As I mentioned earlier, he was often tired during bookouts. But that was only half the problem, because I was often just as tired. The reality of the workload university meant that a lot of the time, the weekend is a sacred time spent scrambling to do everything for my classes that I would be too busy or exhausted to do during the coming week. At the same time, it was also my only chance to meet G. And he also had other friends he wanted to meet and other things he wanted to do. We both spent a lot of time planning and re-planning our schedules so we could fit in time to see each other for a few hours each weekend. The planning in itself was another anxiety-inducing acitivity and thr truth is that it was often hard to put my looming deadlines out of my mind when we met up. At this point, I couldn't help but feel that it would just be so much easier if he was in NUS with me. And I have to admit that until today, I feel a tinge of jealousy when I see campus couples around school. I envy the luxury of time they have, the freedom to enjoy classes together, to have lunch together on a weekday afternoon. The liberty to kiss your partner on a day other than Saturday or Sunday. In this respect, I empathise with those who feel that being in a relationship with someone who is serving NS is too much stress to handle. I do think the fact that we were at different phases of life added a lot of stress to both our routines.
Things got a little better after Nights Out began. For the (blissfully) uninitiated, this is basically when the NSF gets to book out for a few hours in the evening during the week, usually a Wednesday, before booking in at the end of the night. During this time he can be a "civilian" for a little on a weekday before returning to bunk inspections and water parades. The fact that G's camp was literally in the middle of no where meant that it took a long time to travel for him to meet me, which cut into our time together. But we were glad for whatever time we could get. That's why on almost every Wednesday, he would take the train to meet me in Jurong to have dinner with me. Sometimes, because of the unreliable bus arrival times train track faults, he would spend more time travelling to meet me than actually with me. For this I am always grateful. I mean, it would have been so much more convenient for him to hang out with his friends somewhere near camp instead. For the most part, I enjoyed the sliver of time I had with him, and also the fact that afterwards he had no choice but to admit that Jurong is not the barren desert he has often made it out to be.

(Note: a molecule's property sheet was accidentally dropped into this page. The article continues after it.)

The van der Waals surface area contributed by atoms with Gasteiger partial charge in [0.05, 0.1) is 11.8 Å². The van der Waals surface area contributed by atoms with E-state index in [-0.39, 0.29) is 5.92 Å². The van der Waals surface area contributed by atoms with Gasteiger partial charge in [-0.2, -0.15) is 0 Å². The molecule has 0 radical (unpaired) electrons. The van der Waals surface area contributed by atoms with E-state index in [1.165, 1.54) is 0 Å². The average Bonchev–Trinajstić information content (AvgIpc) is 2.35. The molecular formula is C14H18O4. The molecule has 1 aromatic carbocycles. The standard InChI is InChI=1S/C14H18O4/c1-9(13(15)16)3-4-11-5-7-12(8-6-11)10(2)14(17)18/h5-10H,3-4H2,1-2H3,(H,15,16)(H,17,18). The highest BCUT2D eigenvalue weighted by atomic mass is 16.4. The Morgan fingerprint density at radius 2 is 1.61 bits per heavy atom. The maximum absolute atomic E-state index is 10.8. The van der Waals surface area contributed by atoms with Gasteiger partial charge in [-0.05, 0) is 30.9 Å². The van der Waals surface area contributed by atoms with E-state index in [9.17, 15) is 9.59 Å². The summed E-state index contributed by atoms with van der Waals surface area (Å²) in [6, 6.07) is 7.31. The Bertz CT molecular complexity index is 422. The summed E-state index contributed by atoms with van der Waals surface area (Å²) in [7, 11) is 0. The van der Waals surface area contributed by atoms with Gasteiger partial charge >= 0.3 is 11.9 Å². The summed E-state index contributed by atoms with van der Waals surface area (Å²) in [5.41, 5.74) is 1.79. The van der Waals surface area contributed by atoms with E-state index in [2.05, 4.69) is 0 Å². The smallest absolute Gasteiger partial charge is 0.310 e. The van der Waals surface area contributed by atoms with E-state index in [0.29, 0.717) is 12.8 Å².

Moments of happiness
If I was being critical,for the most part, the nearly two years he spent in the army were stressful ones. For us both, there was anxiety about whether the other person would want to hold on to the relationship or whether they would one day come to the conclusion that it took too much effort. "What if she meets someone else?" was something I knew that he thought about sometimes. But in the midst of this blur of events, there were some moments of hope and happiness. I was always proud to attend all his graduation parades and (sometimes) quite intrigued by the army equipment he showed me then. Nights Out were also a great memory for me. It was a welcome mid-week pick-me-up. As time went on, G made a few good friends and perhaps even some he might keep for life. It was good seeing him enjoying himself and I appreciated all the jokes they shared that he would tell me about.
Some months have passed now since he has completed NS and I think it's safe to say that we are both more than relieved. If you asked me if I would do it again, the answer is probably yes (but with a lot of anxiety). The experience of being the girlfriend of an NSF did teach me the importance of being independent, of having my own individual goals and aspirations separate from him. And in many ways, I think the space between us allowed us both to develop as individuals more and that is always something to be grateful for.:)